Georgia’s largest opposition group, the avidly pro-Western United National Movement, has broken apart amid infighting over the role of the party’s chief, ex-President Mikheil Saakashvili, and the party’s loss in the 2016 parliamentary vote. The divorce could further weaken the country’s already fragmented political opposition.
The split was essentially between the brain and the body of the party, which ruled and reformed Georgia for over a decade until it was ejected by the Georgian Dream coalition in 2012. Top figures in Saakashvili’s presidential brain trust, including ex-National Security Council Secretary Giga Bokeria, ex-Tbilisi Mayor Gigi Ugulava and ex-Parliamentary Chairperson/Foreign Minister Davit Bokeria are among the score or so who opted for a political life after Misha.
Citing irreconcilable differences with the party and their former boss, the group announced a new party, as yet unnamed.
Fresh from prison, where he served a year and nine months for allegedly misspending public funds, Ugulava went straight for the jugular, blaming Saakashvili for the split.
“Saakasvhili was the party’s founder, but he has become its undoing,” he thundered, excoriating his former mentor for refusing to let go of the party and for engaging in divisive “ravings” from afar.
“This man does not radiate leadership anymore. It pains me to say this, but he is not the Mikheil Saakashvili who united the people in 2002 [ahead of the 2003 Rose Revolution] . . .” Ugulava said. “We need to look forward. If you turn back, you turn into a pillar of salt.”
Travel-blogger Alexander Lapshin’s irreverent reviews have left him in the doghouse before, but it was an alleged trip to separatist Nagorno Karabakh that really landed him in hot water. The Israeli-Russian blogger was detained in Belarus almost a month ago, and now, reportedly, is about to get extradited to Azerbaijan for supposedly trespassing on what Baku sees as Azerbaijani territory and supporting Karabakhi independence.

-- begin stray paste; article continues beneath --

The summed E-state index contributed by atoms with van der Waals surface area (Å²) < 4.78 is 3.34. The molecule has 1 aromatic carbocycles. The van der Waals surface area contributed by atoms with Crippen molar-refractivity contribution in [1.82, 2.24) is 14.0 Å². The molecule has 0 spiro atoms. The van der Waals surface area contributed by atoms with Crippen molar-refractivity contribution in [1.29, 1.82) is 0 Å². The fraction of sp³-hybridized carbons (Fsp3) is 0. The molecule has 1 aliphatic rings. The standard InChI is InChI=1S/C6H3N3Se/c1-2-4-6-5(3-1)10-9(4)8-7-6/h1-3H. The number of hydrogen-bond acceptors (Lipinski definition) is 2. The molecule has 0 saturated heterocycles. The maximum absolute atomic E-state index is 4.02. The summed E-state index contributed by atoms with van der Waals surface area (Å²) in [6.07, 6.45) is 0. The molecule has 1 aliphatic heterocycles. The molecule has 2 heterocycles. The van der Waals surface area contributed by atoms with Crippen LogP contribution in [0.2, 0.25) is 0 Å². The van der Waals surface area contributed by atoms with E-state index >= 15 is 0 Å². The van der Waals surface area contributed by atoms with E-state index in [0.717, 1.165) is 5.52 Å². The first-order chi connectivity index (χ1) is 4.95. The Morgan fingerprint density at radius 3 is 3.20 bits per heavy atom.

The case appears to mark the first time that a foreign national has been detained outside of Azerbaijan on such grounds.
A bout of camaraderie between two mustachioed strongmen, Belarusian President Aleksandr Lukashenko and Azerbaijani President Ilham Aliyev, appears to have entrapped the blogger. Cooperation has been tightening recently between the two, who share a propensity for never-ending presidential terms and a dislike of critical, independent media.
To be sure, Lapshin is no freedom-fighter, like many of those who have been jailed in Belarus and Azerbaijan. Catering to Russian-speaking audiences, his Livejournal blog Puerrtto details his travels to 122 countries and territories. He has been doing mostly what travel writers do: posting photographs of landmarks and dishes, complaining about bureaucracy and bad driving, but also throwing in an occasional coarse word.
One rubric, billed as the author’s quarrels and lawsuits “with just about everyone in the world,” features Lapshin’s jeremiads about impediments to international travel. There are entries that blast Uzbekistan for requiring its citizens to get exit visas to leave the country, criticize Israel for supposedly over-zealous border guards and offer tips on how to conceal visits to Israel from select Arab countries.